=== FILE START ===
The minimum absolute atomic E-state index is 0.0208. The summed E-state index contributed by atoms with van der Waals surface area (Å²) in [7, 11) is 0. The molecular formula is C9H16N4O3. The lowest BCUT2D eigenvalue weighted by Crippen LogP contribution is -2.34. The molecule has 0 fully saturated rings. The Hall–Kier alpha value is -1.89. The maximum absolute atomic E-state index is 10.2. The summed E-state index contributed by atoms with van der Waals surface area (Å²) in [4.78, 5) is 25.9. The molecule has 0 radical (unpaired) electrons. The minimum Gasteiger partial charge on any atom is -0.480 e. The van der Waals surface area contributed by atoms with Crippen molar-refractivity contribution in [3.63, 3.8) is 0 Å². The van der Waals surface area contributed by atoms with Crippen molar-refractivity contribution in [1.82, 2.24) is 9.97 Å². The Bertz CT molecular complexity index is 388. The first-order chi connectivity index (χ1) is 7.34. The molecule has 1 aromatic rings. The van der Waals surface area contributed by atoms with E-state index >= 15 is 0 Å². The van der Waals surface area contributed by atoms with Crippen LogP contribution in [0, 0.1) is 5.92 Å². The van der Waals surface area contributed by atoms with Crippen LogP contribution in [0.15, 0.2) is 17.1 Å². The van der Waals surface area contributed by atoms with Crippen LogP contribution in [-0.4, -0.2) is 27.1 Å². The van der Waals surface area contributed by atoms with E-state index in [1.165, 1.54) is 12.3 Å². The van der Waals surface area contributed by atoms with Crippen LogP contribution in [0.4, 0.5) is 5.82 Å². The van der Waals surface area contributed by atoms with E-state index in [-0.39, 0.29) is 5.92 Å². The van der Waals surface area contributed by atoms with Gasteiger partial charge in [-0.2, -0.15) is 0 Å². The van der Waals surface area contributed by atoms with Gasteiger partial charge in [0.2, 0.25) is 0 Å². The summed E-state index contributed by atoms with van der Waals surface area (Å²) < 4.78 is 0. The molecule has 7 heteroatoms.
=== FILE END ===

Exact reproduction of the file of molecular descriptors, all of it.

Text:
The minimum absolute atomic E-state index is 0.0208. The summed E-state index contributed by atoms with van der Waals surface area (Å²) in [7, 11) is 0. The molecular formula is C9H16N4O3. The lowest BCUT2D eigenvalue weighted by Crippen LogP contribution is -2.34. The molecule has 0 fully saturated rings. The Hall–Kier alpha value is -1.89. The maximum absolute atomic E-state index is 10.2. The summed E-state index contributed by atoms with van der Waals surface area (Å²) in [4.78, 5) is 25.9. The molecule has 0 radical (unpaired) electrons. The minimum Gasteiger partial charge on any atom is -0.480 e. The van der Waals surface area contributed by atoms with Crippen molar-refractivity contribution in [3.63, 3.8) is 0 Å². The van der Waals surface area contributed by atoms with Crippen molar-refractivity contribution in [1.82, 2.24) is 9.97 Å². The Bertz CT molecular complexity index is 388. The first-order chi connectivity index (χ1) is 7.34. The molecule has 1 aromatic rings. The van der Waals surface area contributed by atoms with E-state index >= 15 is 0 Å². The van der Waals surface area contributed by atoms with Crippen LogP contribution in [0, 0.1) is 5.92 Å². The van der Waals surface area contributed by atoms with Crippen LogP contribution in [0.15, 0.2) is 17.1 Å². The van der Waals surface area contributed by atoms with Crippen LogP contribution in [-0.4, -0.2) is 27.1 Å². The van der Waals surface area contributed by atoms with E-state index in [1.165, 1.54) is 12.3 Å². The van der Waals surface area contributed by atoms with Crippen LogP contribution in [0.4, 0.5) is 5.82 Å². The van der Waals surface area contributed by atoms with E-state index in [-0.39, 0.29) is 5.92 Å². The van der Waals surface area contributed by atoms with Gasteiger partial charge in [-0.2, -0.15) is 0 Å². The van der Waals surface area contributed by atoms with Gasteiger partial charge in [0.2, 0.25) is 0 Å². The summed E-state index contributed by atoms with van der Waals surface area (Å²) < 4.78 is 0. The molecule has 7 heteroatoms.